It’s difficult to tell whether there were mental scars from the trauma of the crash but Dawson was just short of his 18th birthday when several of his close mates died. In an interview with Chris Roberts in the Daily Record (initially published 6 Feb 2008 then updated 1 July 2012), he recalled: “I used to go on those trips and had a passport and visa all ready but the boss just told me I wasn’t going this time. I had already been on two or three trips just to break me in. I know now how lucky I was to be left in Manchester. The omens were on my side.”
Dawson went on to describe the disbelief and the feelings they had at losing eight of the team, including Duncan Edwards several days later. “We were all so close and Duncan was also a good friend to me before the accident,” said Dawson. “Duncan was such a good player, there is no doubt about that.
“He was a wonderful fellow as well as a real gentleman.
“I will never, ever forget him because he died on my birthday, February 21, and before that he was the one who really helped me settle in.”
Just 13 days after the accident, Dawson took his place beside survivors Bill Foulkes and Harry Gregg as United faced Sheffield Wednesday in the fifth round of the FA Cup – and won 3-0.
That 5-3 semi-final replay win against Fulham was not surprisingly an early career highlight and when talking about it in 2013 (on the 55th anniversary of the disaster), Dawson told manutd.com: “In our first game with Fulham, Bobby Charlton scored twice in a 2-2 draw, and I was put on the right wing. I was a centre-forward really and when we played the replay at Highbury four days later, I was back in my normal position. Jimmy (Murphy) said before the game: ‘I fancy you this afternoon, big man. I fancy you to put about three in.’ I just said: ‘You know me Jim, I’ll do my best,’ but I couldn’t believe it when it happened.
“The first was a diving header, I think the second was a left-footer and the third was with my right foot.
“Nobody can ever take that afternoon away from me. It was a long time ago, of course, and it’s still a club record for the youngest scorer of a hat-trick in United’s history. Records are there to be broken and I’m surprised that it’s gone on for over half a century.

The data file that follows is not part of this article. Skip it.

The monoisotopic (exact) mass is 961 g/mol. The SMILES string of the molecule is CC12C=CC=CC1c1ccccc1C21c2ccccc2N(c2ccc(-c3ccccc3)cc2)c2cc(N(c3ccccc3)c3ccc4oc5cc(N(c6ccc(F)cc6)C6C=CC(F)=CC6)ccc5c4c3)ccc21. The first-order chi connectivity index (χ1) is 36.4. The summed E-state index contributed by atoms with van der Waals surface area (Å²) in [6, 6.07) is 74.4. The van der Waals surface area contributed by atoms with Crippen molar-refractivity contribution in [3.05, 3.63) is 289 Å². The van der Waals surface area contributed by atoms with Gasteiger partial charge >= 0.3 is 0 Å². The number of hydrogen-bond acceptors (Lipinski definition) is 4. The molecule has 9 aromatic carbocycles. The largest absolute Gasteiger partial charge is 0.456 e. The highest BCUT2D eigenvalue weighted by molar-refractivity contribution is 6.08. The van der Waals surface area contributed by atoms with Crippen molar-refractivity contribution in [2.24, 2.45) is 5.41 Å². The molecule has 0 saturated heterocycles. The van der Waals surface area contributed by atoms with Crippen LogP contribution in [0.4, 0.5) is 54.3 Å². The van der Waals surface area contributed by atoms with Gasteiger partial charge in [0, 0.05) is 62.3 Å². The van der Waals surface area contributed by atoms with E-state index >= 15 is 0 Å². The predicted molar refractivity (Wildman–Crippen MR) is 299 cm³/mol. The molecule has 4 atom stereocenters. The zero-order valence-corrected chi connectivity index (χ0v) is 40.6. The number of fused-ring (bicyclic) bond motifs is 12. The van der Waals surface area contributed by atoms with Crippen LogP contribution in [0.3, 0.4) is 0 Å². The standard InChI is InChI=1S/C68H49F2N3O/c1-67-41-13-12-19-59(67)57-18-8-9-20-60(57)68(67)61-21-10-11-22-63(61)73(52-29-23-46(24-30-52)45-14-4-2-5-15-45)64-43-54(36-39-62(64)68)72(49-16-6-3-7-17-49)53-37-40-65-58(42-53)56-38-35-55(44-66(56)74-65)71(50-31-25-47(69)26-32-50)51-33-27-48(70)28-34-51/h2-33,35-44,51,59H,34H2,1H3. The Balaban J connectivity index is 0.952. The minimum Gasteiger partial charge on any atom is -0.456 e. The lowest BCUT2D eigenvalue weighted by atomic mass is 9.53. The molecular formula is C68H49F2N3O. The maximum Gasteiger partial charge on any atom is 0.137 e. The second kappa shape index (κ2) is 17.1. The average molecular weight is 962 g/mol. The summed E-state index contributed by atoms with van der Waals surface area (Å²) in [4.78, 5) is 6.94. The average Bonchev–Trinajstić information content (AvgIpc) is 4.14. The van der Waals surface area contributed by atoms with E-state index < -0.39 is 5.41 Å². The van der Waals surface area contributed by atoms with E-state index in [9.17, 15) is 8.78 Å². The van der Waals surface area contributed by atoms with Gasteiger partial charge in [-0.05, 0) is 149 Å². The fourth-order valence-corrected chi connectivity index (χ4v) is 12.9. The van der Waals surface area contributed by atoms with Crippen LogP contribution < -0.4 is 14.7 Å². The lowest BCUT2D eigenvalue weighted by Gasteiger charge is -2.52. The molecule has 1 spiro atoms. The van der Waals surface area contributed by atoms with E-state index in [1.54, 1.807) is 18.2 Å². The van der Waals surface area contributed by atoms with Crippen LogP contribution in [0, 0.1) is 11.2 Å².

“I’m a proud man to still hold this record. Even when it goes, nobody can ever take the achievement away from me – I’ll remember that afternoon for as long as I live.”
In the two seasons following Munich, Dawson became a more established first team player although it would be wrong to describe him as a regular.
Another Scot, David Herd had scored a hat-trick for Arsenal against United and Matt Busby took him to Old Trafford in July 1961. It signalled the end of Dawson’s time with United.
Nevertheless, by the time he was sold to Preston in October 1961 for £18,000, he’d scored 54 goals in 93 United appearances.
And what about Best and his boots? It was the job of apprentices to look after the footwear of United’s first team players, and it was the young Best, who became a United apprentice in August 1961, who was detailed to keep Dawson’s scoring boots in good order.
In his 1994 book, The Best of Times (written with Les Scott), Best said: “Alex Dawson was a brawny centre forward whose backside was so huge he appeared taller when he sat down. To me, Alex looked like Goliath, although he was only 5’10”. What made him such an imposing figure was his girth.
“He weighed 13st 12lbs, a stone heavier than centre half Bill Foulkes who was well over 6ft tall. What’s more, there wasn’t an ounce of fat on Alex – it was all muscle.”
During a prolific time at Preston, Dawson scored 114 goals in 197 appearances, with the highlight that FA Cup Final in 1964.
Albertan on pne.net in 2012 said: “Alex Dawson was a super player … He was the complete centre forward – powerful, mobile and lethal with either foot or his head. He was also brave, committed and characterful.” While sliper on the same forum added: “In his prime Dawson was a powerhouse and great to watch.. I can safely say I’ve never seen a better header of a ball at Deepdale.”
Curlypete recalled: “You could literally see goalkeepers tremble when Dawson was running at them, it was either the ball, ‘keeper or more likely both who ended up in the net.”
• Top, pictured wearing the 1970-71 kit.
• Kneeling, from a 1969 Albion line-up.
• A magazine front cover.
• Brighton Herald’s black and white photograph in a 1969 Albion programme shows Dawson in goalmouth action watched by colleague John Napier (no.5).